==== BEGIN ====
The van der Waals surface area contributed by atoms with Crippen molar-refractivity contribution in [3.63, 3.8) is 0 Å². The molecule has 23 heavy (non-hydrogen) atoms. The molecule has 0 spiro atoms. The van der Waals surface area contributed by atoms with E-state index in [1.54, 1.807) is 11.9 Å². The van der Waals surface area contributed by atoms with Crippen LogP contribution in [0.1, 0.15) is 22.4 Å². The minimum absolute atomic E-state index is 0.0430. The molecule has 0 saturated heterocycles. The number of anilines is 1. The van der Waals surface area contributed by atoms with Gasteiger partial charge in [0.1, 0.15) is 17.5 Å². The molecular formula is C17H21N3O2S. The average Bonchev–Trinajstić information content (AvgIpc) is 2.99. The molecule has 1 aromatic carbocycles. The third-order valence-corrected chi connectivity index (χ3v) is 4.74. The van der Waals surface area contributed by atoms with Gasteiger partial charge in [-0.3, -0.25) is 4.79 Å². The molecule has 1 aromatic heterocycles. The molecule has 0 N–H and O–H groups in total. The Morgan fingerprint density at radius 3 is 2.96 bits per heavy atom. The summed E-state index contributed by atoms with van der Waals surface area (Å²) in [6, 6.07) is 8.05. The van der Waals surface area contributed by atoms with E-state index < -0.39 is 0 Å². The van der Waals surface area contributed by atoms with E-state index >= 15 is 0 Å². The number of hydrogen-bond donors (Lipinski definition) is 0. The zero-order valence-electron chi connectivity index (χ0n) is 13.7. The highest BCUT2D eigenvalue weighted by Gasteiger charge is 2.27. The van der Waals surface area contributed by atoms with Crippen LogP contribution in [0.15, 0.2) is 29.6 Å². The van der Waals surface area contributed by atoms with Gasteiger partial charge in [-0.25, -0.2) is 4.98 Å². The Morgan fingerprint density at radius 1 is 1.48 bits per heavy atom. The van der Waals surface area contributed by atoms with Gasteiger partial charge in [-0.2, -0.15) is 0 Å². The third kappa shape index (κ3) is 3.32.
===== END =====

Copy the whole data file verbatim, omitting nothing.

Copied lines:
The van der Waals surface area contributed by atoms with Crippen molar-refractivity contribution in [3.63, 3.8) is 0 Å². The molecule has 23 heavy (non-hydrogen) atoms. The molecule has 0 spiro atoms. The van der Waals surface area contributed by atoms with E-state index in [1.54, 1.807) is 11.9 Å². The van der Waals surface area contributed by atoms with Crippen LogP contribution in [0.1, 0.15) is 22.4 Å². The minimum absolute atomic E-state index is 0.0430. The molecule has 0 saturated heterocycles. The number of anilines is 1. The van der Waals surface area contributed by atoms with Gasteiger partial charge in [0.1, 0.15) is 17.5 Å². The molecular formula is C17H21N3O2S. The average Bonchev–Trinajstić information content (AvgIpc) is 2.99. The molecule has 1 aromatic carbocycles. The third-order valence-corrected chi connectivity index (χ3v) is 4.74. The van der Waals surface area contributed by atoms with Gasteiger partial charge in [-0.3, -0.25) is 4.79 Å². The molecule has 1 aromatic heterocycles. The molecule has 0 N–H and O–H groups in total. The Morgan fingerprint density at radius 3 is 2.96 bits per heavy atom. The summed E-state index contributed by atoms with van der Waals surface area (Å²) in [6, 6.07) is 8.05. The van der Waals surface area contributed by atoms with E-state index < -0.39 is 0 Å². The van der Waals surface area contributed by atoms with E-state index >= 15 is 0 Å². The number of hydrogen-bond donors (Lipinski definition) is 0. The zero-order valence-electron chi connectivity index (χ0n) is 13.7. The highest BCUT2D eigenvalue weighted by Gasteiger charge is 2.27. The van der Waals surface area contributed by atoms with Crippen LogP contribution in [0.15, 0.2) is 29.6 Å². The van der Waals surface area contributed by atoms with Gasteiger partial charge in [-0.25, -0.2) is 4.98 Å². The Morgan fingerprint density at radius 1 is 1.48 bits per heavy atom. The van der Waals surface area contributed by atoms with Gasteiger partial charge in [-0.2, -0.15) is 0 Å². The third kappa shape index (κ3) is 3.32.